Although Belgium does not keep official demographic records based on religion, it is estimated that out of a population of nearly 11.5 million, over 850,000 are Muslims. Even though not all Muslim women in Belgium wear hijab, the impact of this new decision has the potential to affect a vast number of women who were previously limited in their studies and employment opportunities.

The decision was reached by consensus within the board of directors of WBE, which has representatives of all political parties.


The news comes after the Belgian constitutional court ruled in June that prohibiting religious symbols, including hijabs, in higher education did not constitute a violation of freedom of religion or the right to education under the Belgian Constitution and European Convention on Human Rights.

The decision was slammed by rights activists, anti-Islamophobia organisations, and women’s and feminist collectives, who viewed this as a violation of basic human rights and as a discriminatory act against women. 

In response, thousands went online to protest the decision using hashtags like, #TouchePasAMesEtudes (Don’t touch my studies) and #HijabisFightBack. In July, over one thousand (some organisations counted several thousand) gathered in Brussels to advocate for the right to wear headscarves in universities. 

Anti-Islamophobia organisations said that the court opinion could lead to the isolation of Muslims and entrench structural discrimination within the education system.

Belgium is a federal country divided into three regions: majority French-speaking Wallonia, majority Flemish-speaking Flanders, and the Brussels-Capital Region. Each region has its own government and legislative body, which decide upon housing, education policy, the economy, and other public matters. 

There is still no federal legislation that protects the right of Muslim women to wear the headscarf in universities across Belgium.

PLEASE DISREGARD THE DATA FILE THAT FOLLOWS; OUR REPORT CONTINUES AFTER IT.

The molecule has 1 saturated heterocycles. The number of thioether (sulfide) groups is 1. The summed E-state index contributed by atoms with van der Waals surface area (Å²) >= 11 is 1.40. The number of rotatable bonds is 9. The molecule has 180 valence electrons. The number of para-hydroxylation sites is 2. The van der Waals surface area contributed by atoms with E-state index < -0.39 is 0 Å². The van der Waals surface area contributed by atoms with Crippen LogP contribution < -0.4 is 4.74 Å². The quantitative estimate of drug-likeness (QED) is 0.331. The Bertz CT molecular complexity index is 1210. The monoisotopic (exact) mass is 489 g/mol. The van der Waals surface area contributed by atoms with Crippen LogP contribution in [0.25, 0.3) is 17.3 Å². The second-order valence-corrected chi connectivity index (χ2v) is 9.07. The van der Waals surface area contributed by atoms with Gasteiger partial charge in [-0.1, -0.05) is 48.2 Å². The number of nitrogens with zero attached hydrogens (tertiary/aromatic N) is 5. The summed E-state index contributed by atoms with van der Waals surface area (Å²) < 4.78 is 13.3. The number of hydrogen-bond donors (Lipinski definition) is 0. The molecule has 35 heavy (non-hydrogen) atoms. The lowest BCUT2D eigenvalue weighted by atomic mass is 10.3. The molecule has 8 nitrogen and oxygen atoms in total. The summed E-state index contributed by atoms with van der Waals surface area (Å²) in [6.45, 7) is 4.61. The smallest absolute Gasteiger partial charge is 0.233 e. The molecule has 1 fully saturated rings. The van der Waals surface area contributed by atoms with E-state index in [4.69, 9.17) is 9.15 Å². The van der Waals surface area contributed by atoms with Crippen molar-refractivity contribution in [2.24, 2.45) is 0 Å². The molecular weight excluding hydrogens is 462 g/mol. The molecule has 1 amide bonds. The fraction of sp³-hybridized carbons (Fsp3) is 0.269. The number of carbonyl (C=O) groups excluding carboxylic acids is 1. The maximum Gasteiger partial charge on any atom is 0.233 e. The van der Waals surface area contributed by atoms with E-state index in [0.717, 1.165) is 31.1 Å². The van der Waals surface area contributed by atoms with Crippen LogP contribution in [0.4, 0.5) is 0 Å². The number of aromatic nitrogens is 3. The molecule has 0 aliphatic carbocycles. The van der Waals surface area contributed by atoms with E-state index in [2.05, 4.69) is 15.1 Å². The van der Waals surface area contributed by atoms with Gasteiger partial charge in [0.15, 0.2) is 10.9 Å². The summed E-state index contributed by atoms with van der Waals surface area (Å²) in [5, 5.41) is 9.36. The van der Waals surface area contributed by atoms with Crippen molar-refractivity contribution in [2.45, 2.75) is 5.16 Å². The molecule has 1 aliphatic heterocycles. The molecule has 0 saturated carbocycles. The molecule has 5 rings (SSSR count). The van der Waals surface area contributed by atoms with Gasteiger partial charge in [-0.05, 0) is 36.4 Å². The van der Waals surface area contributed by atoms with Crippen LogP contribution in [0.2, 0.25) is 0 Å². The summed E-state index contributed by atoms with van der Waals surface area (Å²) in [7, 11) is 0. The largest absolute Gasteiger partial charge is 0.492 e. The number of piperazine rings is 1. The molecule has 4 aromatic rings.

At the same time, headscarf bans in universities are not widespread. Several higher education institutions, including the prestigious KU Leuven and Free University of Brussels (VUB) stated in July that they welcome students "regardless of gender, origin or social status, with or without a headscarf."

However, Belgians did not hear similar statements from universities in Brussels or Wallonia, according to Younsi.

The Islamic headscarf is a contentious issue in many European countries, most notoriously in France, where the government has been criticised over the decades for discriminatory and marginalising policies against Muslim women in the name of laïcité (secularism). Studies have shown that anti-Muslim hate crimes overwhelmingly target women. In Belgium, for instance, a recent report found that 9 out 10 victims of Islamophobia were women. 

“I have been receiving so many messages from girls wearing hijab saying, ‘Now I can pursue this program,’ or ‘before I was thinking of not doing it, as the hijab is forbidden,’” says Younsi. 

“Economically, it will make sense to open school for everyone, no matter their belief. It just makes sense.”

Source: TRTWorld and agencies